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D.iet & H.ealth : C.ancer Last Updated: Nov 12th, 2006 - 20:38:00

Prenatal vitamins may lower pediatric brain tumors
By Sue Mueller
Sep 20, 2006, 20:30

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Women who take multivitamins near conception or early in pregnancy may reduce the risk of their child developing some types of brain tumors, suggests a new study published in the September issue of Cancer Epidemiology Biomarkers and Prevention.

"Children whose mothers took multivitamins close to the time of conception seemed less likely to suffer medulloblastoma and primitive neuroectodermal tumors of the brain." said Greta R. Bunin, Ph.D., of The Children's Hospital of Philadelphia.

Dr. Bunin and colleagues found a weakly significant association between intake of multivitamins early in pregnancy and reduced risk of brain tumors in children after comparing the dietary habits of 305 mothers whose children aged 6 or younger suffered from brain tumors, known as medulloblastoma to those of 315 randomly chosen healthy children, both groups in the US and Canada.

The association was weak, but the researchers believed taking multivitamins early in pregnancy was likely to have a protective effect as Dr. Bunin's team already found similar results in early studies conducted in 1993.

The researchers also examined whether consumption of processed meats such as ham, hot dogs, luncheon meat, sausages and smoked fish, which are known to cause nervous system tumors in animals. They found no association between consumption of such meat early in pregnancy and risk pf pediatric brain tumors.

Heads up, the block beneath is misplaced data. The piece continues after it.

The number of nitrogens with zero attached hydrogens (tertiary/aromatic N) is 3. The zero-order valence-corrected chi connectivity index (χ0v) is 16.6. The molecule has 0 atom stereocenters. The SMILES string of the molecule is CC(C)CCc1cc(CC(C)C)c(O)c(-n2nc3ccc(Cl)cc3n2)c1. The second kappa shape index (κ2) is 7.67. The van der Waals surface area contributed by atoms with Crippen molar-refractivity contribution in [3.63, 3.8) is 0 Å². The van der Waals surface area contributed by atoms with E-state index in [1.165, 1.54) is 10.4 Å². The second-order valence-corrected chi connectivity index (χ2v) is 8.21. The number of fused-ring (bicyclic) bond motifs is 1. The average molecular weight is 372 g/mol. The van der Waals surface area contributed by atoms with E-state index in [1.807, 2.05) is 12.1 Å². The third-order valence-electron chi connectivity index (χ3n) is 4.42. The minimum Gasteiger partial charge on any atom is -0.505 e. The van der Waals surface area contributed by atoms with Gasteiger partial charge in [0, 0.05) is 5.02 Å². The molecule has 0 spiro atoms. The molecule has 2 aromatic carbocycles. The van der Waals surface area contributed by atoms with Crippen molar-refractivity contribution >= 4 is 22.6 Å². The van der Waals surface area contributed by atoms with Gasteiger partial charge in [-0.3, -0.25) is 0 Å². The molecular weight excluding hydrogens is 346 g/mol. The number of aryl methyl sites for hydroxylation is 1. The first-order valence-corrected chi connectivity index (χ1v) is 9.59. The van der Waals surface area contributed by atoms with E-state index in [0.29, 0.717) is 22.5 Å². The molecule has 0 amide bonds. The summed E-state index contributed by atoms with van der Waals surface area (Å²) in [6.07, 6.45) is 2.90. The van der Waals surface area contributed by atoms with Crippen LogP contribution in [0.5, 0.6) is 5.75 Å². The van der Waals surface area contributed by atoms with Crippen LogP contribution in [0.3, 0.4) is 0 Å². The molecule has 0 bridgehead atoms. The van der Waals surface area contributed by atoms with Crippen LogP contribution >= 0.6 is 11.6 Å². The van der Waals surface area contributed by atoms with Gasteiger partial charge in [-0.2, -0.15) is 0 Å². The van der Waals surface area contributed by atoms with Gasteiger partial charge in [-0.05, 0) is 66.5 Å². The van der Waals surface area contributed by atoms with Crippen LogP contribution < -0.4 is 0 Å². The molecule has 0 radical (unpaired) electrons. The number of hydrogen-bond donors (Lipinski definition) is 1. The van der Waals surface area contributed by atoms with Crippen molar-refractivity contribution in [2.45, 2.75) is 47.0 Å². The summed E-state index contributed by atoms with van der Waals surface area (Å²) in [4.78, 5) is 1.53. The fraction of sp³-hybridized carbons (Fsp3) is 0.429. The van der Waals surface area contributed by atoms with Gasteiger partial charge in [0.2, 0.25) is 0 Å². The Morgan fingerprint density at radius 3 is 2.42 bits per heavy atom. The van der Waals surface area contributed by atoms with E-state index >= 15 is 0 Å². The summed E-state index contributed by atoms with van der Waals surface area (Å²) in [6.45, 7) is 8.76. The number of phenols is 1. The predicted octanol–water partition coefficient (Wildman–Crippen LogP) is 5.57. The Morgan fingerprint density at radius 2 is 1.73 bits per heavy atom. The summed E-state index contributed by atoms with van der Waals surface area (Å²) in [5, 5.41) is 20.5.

Health professionals and government officials have already advocated for use of prenatal vitamins containing folic acid in pregnancy to reduce their fetus's risk of developing a neural tube defect such as spina bifida. The researchers suggested the current study added evidence of another protective effect of prenatal vitamins on the child and recommended use of multivitamin in pregnancy for the protective effect.

A scientist affiliated with who wouldn’t want to be identified cautioned that the study is not meant to establish a cause-and-effect association between intake of multivitamins early in pregnancy and risk of pediatric brain tumors. Pregnant women who take prenatal vitamins might also take good care of themselves and to reduce exposure to environmental pollutants.

Childhood brain tumors are relatively rare. Medulloblastoma, the second most common brain tumor in children, occurs in one out of 20,000 children under age six, according to a news release by Children's Hospital of Philadelphia.

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